In October 1917, that’s exactly what happened for the first time. All power was put into the hands of the soviets, and they became the building blocks of the first workers’ state in history.
Once in charge, the soviets were a conscious “dictatorship of the proletariat”; that’s to say, the majority of the population had control against the interests of the exploitative and oppressive ruling class. Thus in no way did “dictatorship” mean the rule over the majority of people. Rather, it referred to the disarmament and expropriation of the capitalist class through the worker’s new state power. The soviet state became a much more genuinely popular form of democracy — a worker’s democracy.
Structure of the Soviets
There was no standard way of organizing the soviets. Their form of organization depended on the location, circumstances, and people being represented (workers, peasants, soldiers, etc.). However, workers’ soviets, for the most part, were organized as follows:
- Workers’ soviets were based on deputies, or delegates, that were elected by workers from each workplace. The rules for electing delegates varied by locality but all workers were allowed to participate in the elections and were given proportional representation. Workers elected representatives from among their ranks, people they knew and trusted, and who had proven their competency to lead worker’s struggles.
- Delegates were paid a worker’s wage, were required to organize their own work, and were directly accountable to the workers who elected them.
- Representatives were not elected to a specific term, and those that did not satisfactorily perform their duties were recallable at any time. In such a way, the soviets were directly accountable.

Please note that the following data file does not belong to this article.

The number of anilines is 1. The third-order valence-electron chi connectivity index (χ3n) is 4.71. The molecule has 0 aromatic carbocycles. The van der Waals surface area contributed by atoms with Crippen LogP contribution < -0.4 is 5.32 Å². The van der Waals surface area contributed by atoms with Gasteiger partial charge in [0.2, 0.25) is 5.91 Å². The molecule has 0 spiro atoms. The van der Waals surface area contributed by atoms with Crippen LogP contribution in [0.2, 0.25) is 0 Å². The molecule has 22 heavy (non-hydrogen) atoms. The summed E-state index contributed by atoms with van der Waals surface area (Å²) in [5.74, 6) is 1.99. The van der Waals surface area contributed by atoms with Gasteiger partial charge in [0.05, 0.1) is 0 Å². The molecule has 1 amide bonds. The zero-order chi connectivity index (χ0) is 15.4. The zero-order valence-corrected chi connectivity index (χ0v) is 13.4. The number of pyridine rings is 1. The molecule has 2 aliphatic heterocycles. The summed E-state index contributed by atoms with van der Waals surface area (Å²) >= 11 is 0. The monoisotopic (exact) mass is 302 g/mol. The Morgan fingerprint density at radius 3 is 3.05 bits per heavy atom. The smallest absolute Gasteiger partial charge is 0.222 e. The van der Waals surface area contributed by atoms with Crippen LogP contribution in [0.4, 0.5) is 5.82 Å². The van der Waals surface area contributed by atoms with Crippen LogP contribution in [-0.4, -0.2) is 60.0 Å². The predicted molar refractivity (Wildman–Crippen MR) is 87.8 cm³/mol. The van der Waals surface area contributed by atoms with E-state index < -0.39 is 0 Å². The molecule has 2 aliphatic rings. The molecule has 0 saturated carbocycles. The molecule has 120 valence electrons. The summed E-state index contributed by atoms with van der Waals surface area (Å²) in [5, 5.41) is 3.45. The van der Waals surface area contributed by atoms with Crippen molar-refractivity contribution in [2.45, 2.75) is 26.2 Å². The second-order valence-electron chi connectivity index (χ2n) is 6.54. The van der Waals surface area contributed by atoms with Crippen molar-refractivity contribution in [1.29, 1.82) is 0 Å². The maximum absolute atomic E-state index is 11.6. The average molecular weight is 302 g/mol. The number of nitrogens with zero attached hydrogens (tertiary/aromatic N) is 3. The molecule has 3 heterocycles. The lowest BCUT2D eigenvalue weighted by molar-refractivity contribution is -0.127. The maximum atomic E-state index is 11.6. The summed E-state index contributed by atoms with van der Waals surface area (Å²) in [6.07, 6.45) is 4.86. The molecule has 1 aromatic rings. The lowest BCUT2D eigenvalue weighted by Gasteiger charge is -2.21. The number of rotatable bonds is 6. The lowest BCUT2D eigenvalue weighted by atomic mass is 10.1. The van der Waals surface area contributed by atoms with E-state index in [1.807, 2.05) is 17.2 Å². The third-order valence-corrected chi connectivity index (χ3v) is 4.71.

- Elections to the soviets were held on a regular basis and were usually based on people’s workplaces (factories, workshops, etc.). Any citizen over the age of 18 (male or female), who had earned their living through productive and socially useful labor, had the right to vote. Those that employed workers or lived on unearned income, merchants, clergy, and agents of the former Tsarist regime were not allowed to vote. This ensured the working class was fully in charge of its own organizations.
- Almost all of the soviets were headed by an executive committee made up of several members that would address the day-to-day affairs of the soviet. All important matters were discussed with delegates and workers in biweekly plenary sessions where they voted on decisions publicly with a show of hands.
- A national coordinating body, called the All-Russian Congress of Soviets, was established in June of 1917. Composed of delegates who were elected at least twice a year from soviets throughout Russia, it was created to help centralize the organizing activities of the growing establishment of soviets. It became the largest democratic representative body in Russia. At its head was the Central Executive Committee which served as the supreme soviet organ throughout Russia. It had the right to decide on basic political questions so long as these were within the guidelines established by delegates of the All-Russian Congress.
- There was no separation of legislative and executive functions of the soviets. On all levels, the legislative resolutions were adopted by the executive committee and were executed by the soviet members themselves. This insured that those who passed laws were also responsible for carrying them out. This unification of powers was voted on and enacted by the All-Russian Congress.